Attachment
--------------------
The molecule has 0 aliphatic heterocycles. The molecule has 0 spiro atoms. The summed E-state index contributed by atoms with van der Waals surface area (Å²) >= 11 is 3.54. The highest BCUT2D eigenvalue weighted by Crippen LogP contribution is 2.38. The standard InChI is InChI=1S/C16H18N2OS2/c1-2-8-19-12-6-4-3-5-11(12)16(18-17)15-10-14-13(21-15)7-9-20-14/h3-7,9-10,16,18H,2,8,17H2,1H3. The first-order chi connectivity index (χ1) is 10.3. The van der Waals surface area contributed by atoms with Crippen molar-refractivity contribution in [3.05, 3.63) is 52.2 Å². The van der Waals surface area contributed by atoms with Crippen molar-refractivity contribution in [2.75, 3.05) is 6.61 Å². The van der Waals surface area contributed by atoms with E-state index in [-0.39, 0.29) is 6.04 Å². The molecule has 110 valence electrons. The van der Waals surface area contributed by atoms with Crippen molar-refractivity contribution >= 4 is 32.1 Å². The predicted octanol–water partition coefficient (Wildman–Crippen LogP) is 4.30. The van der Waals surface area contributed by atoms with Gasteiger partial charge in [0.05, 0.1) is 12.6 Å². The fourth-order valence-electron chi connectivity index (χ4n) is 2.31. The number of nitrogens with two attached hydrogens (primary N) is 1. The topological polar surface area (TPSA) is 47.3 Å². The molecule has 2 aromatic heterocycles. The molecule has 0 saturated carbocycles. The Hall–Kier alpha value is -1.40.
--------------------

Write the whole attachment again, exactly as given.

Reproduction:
The molecule has 0 aliphatic heterocycles. The molecule has 0 spiro atoms. The summed E-state index contributed by atoms with van der Waals surface area (Å²) >= 11 is 3.54. The highest BCUT2D eigenvalue weighted by Crippen LogP contribution is 2.38. The standard InChI is InChI=1S/C16H18N2OS2/c1-2-8-19-12-6-4-3-5-11(12)16(18-17)15-10-14-13(21-15)7-9-20-14/h3-7,9-10,16,18H,2,8,17H2,1H3. The first-order chi connectivity index (χ1) is 10.3. The van der Waals surface area contributed by atoms with Crippen molar-refractivity contribution in [3.05, 3.63) is 52.2 Å². The van der Waals surface area contributed by atoms with Crippen molar-refractivity contribution in [2.75, 3.05) is 6.61 Å². The van der Waals surface area contributed by atoms with E-state index in [-0.39, 0.29) is 6.04 Å². The molecule has 110 valence electrons. The van der Waals surface area contributed by atoms with Crippen molar-refractivity contribution >= 4 is 32.1 Å². The predicted octanol–water partition coefficient (Wildman–Crippen LogP) is 4.30. The van der Waals surface area contributed by atoms with Gasteiger partial charge in [0.05, 0.1) is 12.6 Å². The fourth-order valence-electron chi connectivity index (χ4n) is 2.31. The number of nitrogens with two attached hydrogens (primary N) is 1. The topological polar surface area (TPSA) is 47.3 Å². The molecule has 2 aromatic heterocycles. The molecule has 0 saturated carbocycles. The Hall–Kier alpha value is -1.40.